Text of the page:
Power of Attorney for Healthcare

You can name the people you trust the most to make medical decisions for you in case you can’t.

A POA-HC advance directive names one or more people you trust the most to be your health care agent. They are called upon to make decisions for you if you become incapacitated, according to the decision of a doctor or psychiatrist.

Once you are able to make decisions again, your health care agent is not consulted on a decision.

A power of attorney for finance is the person you name in your last will and testament, the document that describes how your property should be handled. They are assigned duties in your will to make decisions about your finances, property and assets. Your power of attorney for finance is not typically able to make any decisions about your health care.


A POA-HC is primarily for naming the people you want to make health care decisions for you. It may also include directions on the specific decisions you want those health care agents to make.

The main purpose of a living will is to give instructions on which life support treatments you would or would not want in an end-of-life crisis. Such treatments may include CPR (“do not resuscitate”/DNR), tube feeding, intubation and ventilation (“do not intubate”/DNI), major surgery, antibiotics or dialysis.

If your health care agents are not available for any reason, your health care team can also use your living will for direction.

Types of medical decisions

A POA-HC gives your health care agents the authority to make all sorts of medical decisions for you, such as choosing whether you should be admitted to a particular kind of health care facility, applying for different kinds of insurance to cover your care or taking legal action on your behalf.

A living will, on the other hand, clearly defines the medical care and treatment you do or do not want to receive in an end-of-life crisis. It’s not used if you’re anticipated to recover.

Refusing or stopping treatment

Under a POA-HC, your health care agent has the power to refuse or stop life-sustaining treatment for you if two doctors determine that life support would only extend the moment of your death and not help you recover.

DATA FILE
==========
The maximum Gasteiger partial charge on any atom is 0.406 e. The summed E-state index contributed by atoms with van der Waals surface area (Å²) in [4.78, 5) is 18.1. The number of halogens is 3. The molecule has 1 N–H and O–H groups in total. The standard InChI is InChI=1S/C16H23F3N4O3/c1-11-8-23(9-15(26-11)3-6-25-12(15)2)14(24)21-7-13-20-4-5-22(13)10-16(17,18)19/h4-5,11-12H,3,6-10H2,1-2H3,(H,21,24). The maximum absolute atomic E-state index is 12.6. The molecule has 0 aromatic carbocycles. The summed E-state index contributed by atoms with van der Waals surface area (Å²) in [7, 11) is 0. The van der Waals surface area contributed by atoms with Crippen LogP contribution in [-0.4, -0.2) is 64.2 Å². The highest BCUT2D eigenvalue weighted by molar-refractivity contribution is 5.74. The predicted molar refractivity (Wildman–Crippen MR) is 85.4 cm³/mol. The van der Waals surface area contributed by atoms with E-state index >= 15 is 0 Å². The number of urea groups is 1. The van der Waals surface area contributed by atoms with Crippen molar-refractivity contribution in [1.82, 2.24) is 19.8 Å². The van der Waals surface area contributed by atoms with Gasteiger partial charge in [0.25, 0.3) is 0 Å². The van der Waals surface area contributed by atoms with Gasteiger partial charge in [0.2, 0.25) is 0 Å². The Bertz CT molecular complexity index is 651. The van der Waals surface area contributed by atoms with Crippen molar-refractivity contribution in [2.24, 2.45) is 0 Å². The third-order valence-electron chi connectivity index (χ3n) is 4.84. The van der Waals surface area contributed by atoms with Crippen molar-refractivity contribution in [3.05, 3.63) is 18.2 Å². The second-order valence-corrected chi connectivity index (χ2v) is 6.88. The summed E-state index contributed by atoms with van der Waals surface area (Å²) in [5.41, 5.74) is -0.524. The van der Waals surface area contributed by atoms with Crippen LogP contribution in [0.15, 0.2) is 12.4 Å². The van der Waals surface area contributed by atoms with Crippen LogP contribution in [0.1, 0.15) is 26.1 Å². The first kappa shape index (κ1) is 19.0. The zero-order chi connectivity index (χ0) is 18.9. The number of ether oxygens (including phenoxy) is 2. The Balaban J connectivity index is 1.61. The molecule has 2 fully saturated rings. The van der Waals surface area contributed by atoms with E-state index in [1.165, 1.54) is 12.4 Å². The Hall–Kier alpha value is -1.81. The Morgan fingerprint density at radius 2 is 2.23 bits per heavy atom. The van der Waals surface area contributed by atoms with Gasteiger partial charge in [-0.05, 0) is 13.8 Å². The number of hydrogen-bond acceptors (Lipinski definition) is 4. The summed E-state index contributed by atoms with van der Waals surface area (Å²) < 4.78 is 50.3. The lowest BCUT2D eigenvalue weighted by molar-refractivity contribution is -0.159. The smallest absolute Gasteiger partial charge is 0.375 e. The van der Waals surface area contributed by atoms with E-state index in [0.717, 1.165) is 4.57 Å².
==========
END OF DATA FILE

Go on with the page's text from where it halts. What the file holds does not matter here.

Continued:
A living will clearly outlines the medical situations where your doctor can be directed to stop or not use life support treatments you wouldn’t want. These situations include:

  • being close to death
  • because of old age and frailty or an end-stage terminal condition where treatments are no longer available
  • being in a coma and/or having brain damage so that you would never know who you are or who you are with

Yes. In fact, it’s best to have both. They can be either in one document or in separate documents, although there are advantages to having them both in one. That’s why we recommend the Five Wishes booklet, because you can complete both advance directives together along with other instructions for your comfort and how you wish to be treated.

There are certain factors you should consider in making the decision to have either or both documents:

  • The grant of powers in a POA-HC may be very broad and will continue even if you become incompetent. Therefore, take great care both in choosing people to be your health care agents and in spelling out the authority, decisions and guidelines for them to follow.
  • While the instructions in a living will are more specific regarding life support treatments, great care should still be taken in writing your instructions on what you would want or not want in certain conditions, and what quality of life means to you. These guidelines help both your health care agents and your health care team in making the best decisions based on your wishes, values and goals of care.